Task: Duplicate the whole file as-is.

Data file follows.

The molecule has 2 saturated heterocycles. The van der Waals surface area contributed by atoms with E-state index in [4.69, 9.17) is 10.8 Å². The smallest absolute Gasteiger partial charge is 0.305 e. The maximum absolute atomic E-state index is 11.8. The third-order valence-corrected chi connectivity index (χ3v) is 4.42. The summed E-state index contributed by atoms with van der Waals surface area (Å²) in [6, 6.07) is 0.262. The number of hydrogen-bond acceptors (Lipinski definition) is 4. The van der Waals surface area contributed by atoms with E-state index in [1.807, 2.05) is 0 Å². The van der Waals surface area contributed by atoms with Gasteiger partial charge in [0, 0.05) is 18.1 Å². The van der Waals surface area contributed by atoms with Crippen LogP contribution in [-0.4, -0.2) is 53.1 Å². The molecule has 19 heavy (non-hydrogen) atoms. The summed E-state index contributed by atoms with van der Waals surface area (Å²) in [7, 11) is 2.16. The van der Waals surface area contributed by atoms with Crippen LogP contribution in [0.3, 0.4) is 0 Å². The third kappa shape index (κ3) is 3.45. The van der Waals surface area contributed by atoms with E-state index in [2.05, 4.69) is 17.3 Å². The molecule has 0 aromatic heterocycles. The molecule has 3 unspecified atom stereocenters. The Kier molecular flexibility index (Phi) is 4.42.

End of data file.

The molecule has 2 saturated heterocycles. The van der Waals surface area contributed by atoms with E-state index in [4.69, 9.17) is 10.8 Å². The smallest absolute Gasteiger partial charge is 0.305 e. The maximum absolute atomic E-state index is 11.8. The third-order valence-corrected chi connectivity index (χ3v) is 4.42. The summed E-state index contributed by atoms with van der Waals surface area (Å²) in [6, 6.07) is 0.262. The number of hydrogen-bond acceptors (Lipinski definition) is 4. The van der Waals surface area contributed by atoms with E-state index in [1.807, 2.05) is 0 Å². The van der Waals surface area contributed by atoms with Gasteiger partial charge in [0, 0.05) is 18.1 Å². The van der Waals surface area contributed by atoms with Crippen LogP contribution in [-0.4, -0.2) is 53.1 Å². The molecule has 19 heavy (non-hydrogen) atoms. The summed E-state index contributed by atoms with van der Waals surface area (Å²) in [7, 11) is 2.16. The van der Waals surface area contributed by atoms with Crippen LogP contribution in [0.3, 0.4) is 0 Å². The third kappa shape index (κ3) is 3.45. The van der Waals surface area contributed by atoms with E-state index in [2.05, 4.69) is 17.3 Å². The molecule has 0 aromatic heterocycles. The molecule has 3 unspecified atom stereocenters. The Kier molecular flexibility index (Phi) is 4.42.